How Portland’s Washington Avenue Became All About Food
The once-overlooked industrial strip is the hub of Portland chefdom.
Smoked ribs from Terlingua. Photographed by Michael D. Wilson.
By Kaitlyn Schwalje
Through much of the 20th century, John. J. Nissen Baking was Washington Avenue’s defining feature, the company name spelled out in big white letters across the factory’s block-long brick facade. The aroma of old-fashioned doughnuts, hot-dog buns, and sandwich breads baking in industrial ovens buffered against whiffs of the sewage plant located on the other side of Munjoy Hill. Now, more than two decades after Nissen moved out of town, a fresh set of smells drifts along Washington Ave., including the scent of sesame-chili oil and pickles that accent fiery gà nước miếng (“mouthwatering chicken”) at Cong Tu Bot, the neon-lit pinnacle of East Bayside hipness, which has occupied a ground-floor corner of the old bakery building since 2017.
The interplay of savory, sour, salty, and sweet at Cong Tu Bot — as in the rice vermicelli with caramel pork patties, scallion oil, peanuts, and fish sauce — last year made chef and co-owner Vien Dobui a finalist for the James Beard Foundation award for best chef in the Northeast (before the awards ceremony was canceled due to the pandemic). In addition to Cong Tu Bot, the old Nissen compound contains a taproom, a gin distillery, a meadery, and a natural-wine shop, and the adjacent few blocks host more than a dozen restaurants, most of which appeared in the past five years.
Marc Fishman, a commercial real estate broker who’s worked in Portland since the early ’90s, says a few key factors came together to transform Washington Ave. from a gritty industrial corridor into the epicenter of ambitious, creative cooking in Portland: Once Nissen left town, affordable space was suddenly in ample supply; the success of restaurants like Munjoy Hill’s Blue Spoon demonstrated that enterprising establishments could succeed beyond the bounds of the heavily touristed Old Port; and Old Port rents started getting exorbitant. By 2010, Fishman says, “development was long overdue.”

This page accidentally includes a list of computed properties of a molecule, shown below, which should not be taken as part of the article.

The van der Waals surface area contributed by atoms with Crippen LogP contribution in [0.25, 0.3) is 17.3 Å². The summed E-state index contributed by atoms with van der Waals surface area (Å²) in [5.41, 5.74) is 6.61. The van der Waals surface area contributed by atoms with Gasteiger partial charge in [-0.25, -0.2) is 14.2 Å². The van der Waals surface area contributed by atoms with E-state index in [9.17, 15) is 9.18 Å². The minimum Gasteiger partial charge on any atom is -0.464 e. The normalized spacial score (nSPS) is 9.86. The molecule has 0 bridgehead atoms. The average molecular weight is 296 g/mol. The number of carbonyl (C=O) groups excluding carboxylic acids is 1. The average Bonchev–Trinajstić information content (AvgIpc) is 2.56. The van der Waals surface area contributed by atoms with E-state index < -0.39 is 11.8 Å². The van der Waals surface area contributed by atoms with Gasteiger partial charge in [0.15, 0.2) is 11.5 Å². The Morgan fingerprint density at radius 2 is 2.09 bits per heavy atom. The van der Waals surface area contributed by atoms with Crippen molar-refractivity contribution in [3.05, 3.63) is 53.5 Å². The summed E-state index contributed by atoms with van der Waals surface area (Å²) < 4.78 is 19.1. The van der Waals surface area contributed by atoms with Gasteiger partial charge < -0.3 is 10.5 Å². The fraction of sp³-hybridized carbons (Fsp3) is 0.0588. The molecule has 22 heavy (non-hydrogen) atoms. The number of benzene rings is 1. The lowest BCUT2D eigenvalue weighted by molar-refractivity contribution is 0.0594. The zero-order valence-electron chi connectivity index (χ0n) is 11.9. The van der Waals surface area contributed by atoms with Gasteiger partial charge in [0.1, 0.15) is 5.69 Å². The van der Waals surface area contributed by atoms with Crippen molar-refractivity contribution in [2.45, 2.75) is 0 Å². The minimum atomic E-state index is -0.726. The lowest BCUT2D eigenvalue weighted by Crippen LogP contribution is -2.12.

Since then, Washington Ave. has developed into an intercontinental buffet, with options ranging from Spanish to East African to Vietnamese. There are Salvadoran-style meat- and cheese-stuffed pupusas at Tu Casa, gravy-drenched poutine at Duckfat Friteshack, Japanese-style fried chicken at Izakaya Minato, and fresh Maine oysters at The Shop. Across from Cong Tu Bot sits Terlingua, the Tex-Mex barbecue joint whose pork ribs are smoked until a thick bark forms and the meat falls off the bone. Farther down the street, Philly-style sandwich shop Ramona’s serves a hulking, decadent City of Brotherly Love classic: a hoagie stuffed with roast pork, broccoli rabe, and provolone.
At this point, it feels as if Washington Ave. has one of everything — in addition to the restaurants, there’s a kombucha maker, a cheese shop, and an African grocery. How many culinary niches are left to fill? Fishman notes that while there’s still room to grow into underutilized spaces, at some point, Washington Ave. will hit a saturation point, and rents will get prohibitively expensive for scrappy new restaurateurs. After that, the question becomes where the cutting edge of Portland’s cooking culture — and all the good smells that come with it — will head next.